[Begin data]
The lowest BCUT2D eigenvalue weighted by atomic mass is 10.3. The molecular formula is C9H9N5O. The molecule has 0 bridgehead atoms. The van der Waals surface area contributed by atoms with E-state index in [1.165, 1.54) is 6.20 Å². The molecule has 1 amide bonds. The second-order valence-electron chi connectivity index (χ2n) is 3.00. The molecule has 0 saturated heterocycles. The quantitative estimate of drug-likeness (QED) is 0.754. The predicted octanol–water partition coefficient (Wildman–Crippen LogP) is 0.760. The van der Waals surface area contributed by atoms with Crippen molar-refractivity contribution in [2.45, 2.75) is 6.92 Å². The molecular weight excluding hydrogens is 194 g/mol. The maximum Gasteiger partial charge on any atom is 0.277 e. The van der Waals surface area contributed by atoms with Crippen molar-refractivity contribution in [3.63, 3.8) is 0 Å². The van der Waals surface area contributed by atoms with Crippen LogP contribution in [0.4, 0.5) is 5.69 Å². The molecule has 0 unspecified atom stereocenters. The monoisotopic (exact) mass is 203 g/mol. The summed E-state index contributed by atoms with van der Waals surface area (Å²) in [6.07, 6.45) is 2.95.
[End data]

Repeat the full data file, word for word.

The lowest BCUT2D eigenvalue weighted by atomic mass is 10.3. The molecular formula is C9H9N5O. The molecule has 0 bridgehead atoms. The van der Waals surface area contributed by atoms with E-state index in [1.165, 1.54) is 6.20 Å². The molecule has 1 amide bonds. The second-order valence-electron chi connectivity index (χ2n) is 3.00. The molecule has 0 saturated heterocycles. The quantitative estimate of drug-likeness (QED) is 0.754. The predicted octanol–water partition coefficient (Wildman–Crippen LogP) is 0.760. The van der Waals surface area contributed by atoms with Crippen molar-refractivity contribution in [2.45, 2.75) is 6.92 Å². The molecular weight excluding hydrogens is 194 g/mol. The maximum Gasteiger partial charge on any atom is 0.277 e. The van der Waals surface area contributed by atoms with Crippen molar-refractivity contribution in [3.63, 3.8) is 0 Å². The van der Waals surface area contributed by atoms with Crippen LogP contribution in [0.4, 0.5) is 5.69 Å². The molecule has 0 unspecified atom stereocenters. The monoisotopic (exact) mass is 203 g/mol. The summed E-state index contributed by atoms with van der Waals surface area (Å²) in [6.07, 6.45) is 2.95.